2. I agree with @johnnik and his interpretation of that specific rule. I seem to remember they tried banning all non-safety pit to car radio at some point around 2016 and pretty much everybody hated it. The fans didn’t know as much about what was going on as there was much less team radio, and the teams kept getting some stupid penalties because the rules over what was ‘safety’ or not was really vague (Rosberg at Silversrone in 2016 comes to mind)

      3. F1 tried and failed to ban driver coaching back in 2015-2016. It turns out that it’s easier to ban safety messages than driver coaching ones, and it made race control’s job in general a lot harder to boot because they accidentally banned some of their ability to get teams to teansmit their messages about things like track limits.

        1. I maybe behind on this, but isn’t it that you can tell someone where they are losing time, but not how to gain that time (coaching). Thought that’s why we don’t hear such things as ‘hammertime’ anymore, but instead ‘it’ll be soon’ or some such message which basically means the same thing.

    3. I think the sprint races are a great platform for trialing out what the COTD says.

      Just ban all radio from pit to car for the 30 minute race and see what happens.

      Better, give all the drivers spec cars (even road cars) for the 30 minute race.

      1. We already had the ‘no driver coaching’ radio ban and it didn’t work

      2. sumedh, the road car idea is a good one, though good luck finding a brand everyone will actually drive due to the manufacturers involved (the Ferrari-backed people in particular are unlikely to be allowed anything that is not a Fiat-family vehicle if the vehicles to be raced have a Fiat-family example in the genre).

        1. Man that would be awesome. I used to love the Ford fiesta series that supported the BTCC back in the day – the race typically ended with the top 20 covered by about 15 seconds. Imagine guys like Hamilton, raikkonen and alonso in that. It would outshine the grand prix!

      3. Spec cars for sprint qualifying – that would be so cool!

      4. I’m thinking something like a Mercedes 190 or something.. with the drivers name on the side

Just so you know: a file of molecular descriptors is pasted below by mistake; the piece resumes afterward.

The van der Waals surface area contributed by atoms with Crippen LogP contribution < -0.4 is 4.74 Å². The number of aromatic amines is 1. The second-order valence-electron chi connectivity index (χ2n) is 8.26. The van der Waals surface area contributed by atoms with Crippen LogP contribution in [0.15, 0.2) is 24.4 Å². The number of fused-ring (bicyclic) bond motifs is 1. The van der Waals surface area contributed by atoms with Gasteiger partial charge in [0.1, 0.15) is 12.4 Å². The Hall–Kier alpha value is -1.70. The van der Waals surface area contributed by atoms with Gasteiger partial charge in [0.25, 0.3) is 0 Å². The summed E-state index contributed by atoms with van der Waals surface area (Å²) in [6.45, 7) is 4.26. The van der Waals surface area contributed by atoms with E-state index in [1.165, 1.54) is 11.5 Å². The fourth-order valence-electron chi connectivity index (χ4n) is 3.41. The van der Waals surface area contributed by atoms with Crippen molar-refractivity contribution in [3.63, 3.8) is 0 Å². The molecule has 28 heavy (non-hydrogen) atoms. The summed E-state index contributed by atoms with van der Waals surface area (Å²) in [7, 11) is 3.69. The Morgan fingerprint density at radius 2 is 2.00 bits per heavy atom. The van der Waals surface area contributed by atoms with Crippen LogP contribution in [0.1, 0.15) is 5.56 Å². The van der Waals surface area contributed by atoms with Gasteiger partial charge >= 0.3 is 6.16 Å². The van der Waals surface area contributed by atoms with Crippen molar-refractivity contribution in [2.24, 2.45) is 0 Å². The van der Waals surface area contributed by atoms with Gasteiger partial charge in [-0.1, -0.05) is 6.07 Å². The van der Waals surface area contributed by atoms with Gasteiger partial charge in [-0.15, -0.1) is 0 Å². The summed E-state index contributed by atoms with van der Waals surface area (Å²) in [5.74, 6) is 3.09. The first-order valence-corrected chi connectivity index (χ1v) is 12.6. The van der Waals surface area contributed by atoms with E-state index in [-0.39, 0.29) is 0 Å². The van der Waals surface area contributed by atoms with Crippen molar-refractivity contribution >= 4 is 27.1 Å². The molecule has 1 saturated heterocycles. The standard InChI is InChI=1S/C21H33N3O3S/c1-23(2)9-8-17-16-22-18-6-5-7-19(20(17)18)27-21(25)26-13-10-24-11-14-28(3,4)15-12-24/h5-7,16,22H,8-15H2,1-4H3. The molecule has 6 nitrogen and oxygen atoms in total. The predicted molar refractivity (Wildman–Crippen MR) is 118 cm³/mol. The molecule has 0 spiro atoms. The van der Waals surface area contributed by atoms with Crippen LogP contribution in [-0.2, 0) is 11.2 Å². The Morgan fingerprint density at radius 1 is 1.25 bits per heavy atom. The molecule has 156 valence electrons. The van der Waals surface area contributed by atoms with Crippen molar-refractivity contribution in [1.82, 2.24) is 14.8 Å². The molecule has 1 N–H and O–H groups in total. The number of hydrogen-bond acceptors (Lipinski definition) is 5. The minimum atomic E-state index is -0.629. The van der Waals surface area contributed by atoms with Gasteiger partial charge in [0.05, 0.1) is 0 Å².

… or a BMW M1 maybe

    4. Re: COTD

      Every other sport on the planet features top level competitors being coached. Nobody talks about how sad it is that Messi gets coaching. Why is it sad for a driver? I find the idea that drivers should somehow be above coaching to be bizarre.

      1. @exediron Because Messi is in a team sport and the clue is in the title?

        (F1 might have a constructor’s title, but in the main it’s regarded as a solo sport that happens to have an unusually visible backup crew).

        1. Anyone who thinks F1 is a solo sport is absolutely fooling themselves. The driver is the least important element of the entire chain, and can achieve absolutely nothing without that ‘backup crew’.

          Honestly, the idea that F1 is all about the driver is behind a good chunk of the PR problems the sport has. I always find it funny that in American racing — IndyCar, NASCAR, etc. — where the driver actually makes far more difference, the fans and commentators are much more aware that it’s a team sport.

          1. @exediron couldn’t agree more.

          2. ‘least important’ is a bit of a stretch though… looking at this season, Perez would be no threat whatsoever to Hamilton, and Bottas does not seem to be able to challenge Verstappen either. So – in a season where there is no single uber-dominant car – the driver does actually make the difference between winning a championship or not it seems.

        2. ColdFly (@)
          16th May 2021, 8:29

          F1 might have a constructor’s title, but in the main it’s regarded as a solo sport that happens to have an unusually visible backup crew

          To me (probably a minority PoV) F1 is 100% a team sport with the WCC as the main title. It’s the only championship which awards prize money.
          The individual WDC unfortunately gets most of the attention. As if in football they present the top scorers table first before the league table.

          From memory the Olympics is a bit like F1. It is supposed to be a team sport where you represent your country, but most references go to the individuals.

          1. Not a minority view! I too believe F1 is a team sport first, drivers sport next.

          2. F1 has two championships and both are of equal status.
            One for teams, one for drivers.

            And that is a constant source of conflict, like so many other aspects of F1.